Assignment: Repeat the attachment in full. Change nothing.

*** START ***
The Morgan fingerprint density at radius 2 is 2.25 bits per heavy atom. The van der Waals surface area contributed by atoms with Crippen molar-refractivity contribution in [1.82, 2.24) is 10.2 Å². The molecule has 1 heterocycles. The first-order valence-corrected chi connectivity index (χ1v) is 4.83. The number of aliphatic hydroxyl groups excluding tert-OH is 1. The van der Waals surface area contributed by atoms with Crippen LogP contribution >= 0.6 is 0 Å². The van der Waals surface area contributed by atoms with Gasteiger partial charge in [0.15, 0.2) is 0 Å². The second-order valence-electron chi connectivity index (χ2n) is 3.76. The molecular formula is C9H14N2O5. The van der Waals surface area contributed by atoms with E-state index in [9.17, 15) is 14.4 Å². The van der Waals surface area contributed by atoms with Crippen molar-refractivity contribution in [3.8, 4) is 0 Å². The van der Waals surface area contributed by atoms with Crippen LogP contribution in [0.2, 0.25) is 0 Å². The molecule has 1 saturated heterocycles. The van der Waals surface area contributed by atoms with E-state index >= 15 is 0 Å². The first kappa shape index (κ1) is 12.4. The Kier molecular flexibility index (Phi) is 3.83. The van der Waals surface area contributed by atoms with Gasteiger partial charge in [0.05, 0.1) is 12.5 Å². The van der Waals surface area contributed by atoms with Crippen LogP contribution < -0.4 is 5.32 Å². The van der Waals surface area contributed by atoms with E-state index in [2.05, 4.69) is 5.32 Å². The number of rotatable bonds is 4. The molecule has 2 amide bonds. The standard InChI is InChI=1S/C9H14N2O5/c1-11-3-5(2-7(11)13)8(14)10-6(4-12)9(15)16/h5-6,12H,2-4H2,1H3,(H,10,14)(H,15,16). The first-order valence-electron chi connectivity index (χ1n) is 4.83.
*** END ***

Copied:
The Morgan fingerprint density at radius 2 is 2.25 bits per heavy atom. The van der Waals surface area contributed by atoms with Crippen molar-refractivity contribution in [1.82, 2.24) is 10.2 Å². The molecule has 1 heterocycles. The first-order valence-corrected chi connectivity index (χ1v) is 4.83. The number of aliphatic hydroxyl groups excluding tert-OH is 1. The van der Waals surface area contributed by atoms with Crippen LogP contribution >= 0.6 is 0 Å². The van der Waals surface area contributed by atoms with Gasteiger partial charge in [0.15, 0.2) is 0 Å². The second-order valence-electron chi connectivity index (χ2n) is 3.76. The molecular formula is C9H14N2O5. The van der Waals surface area contributed by atoms with E-state index in [9.17, 15) is 14.4 Å². The van der Waals surface area contributed by atoms with Crippen molar-refractivity contribution in [3.8, 4) is 0 Å². The van der Waals surface area contributed by atoms with Crippen LogP contribution in [0.2, 0.25) is 0 Å². The molecule has 1 saturated heterocycles. The van der Waals surface area contributed by atoms with E-state index >= 15 is 0 Å². The first kappa shape index (κ1) is 12.4. The Kier molecular flexibility index (Phi) is 3.83. The van der Waals surface area contributed by atoms with Gasteiger partial charge in [0.05, 0.1) is 12.5 Å². The van der Waals surface area contributed by atoms with Crippen LogP contribution < -0.4 is 5.32 Å². The van der Waals surface area contributed by atoms with E-state index in [2.05, 4.69) is 5.32 Å². The number of rotatable bonds is 4. The molecule has 2 amide bonds. The standard InChI is InChI=1S/C9H14N2O5/c1-11-3-5(2-7(11)13)8(14)10-6(4-12)9(15)16/h5-6,12H,2-4H2,1H3,(H,10,14)(H,15,16). The first-order valence-electron chi connectivity index (χ1n) is 4.83.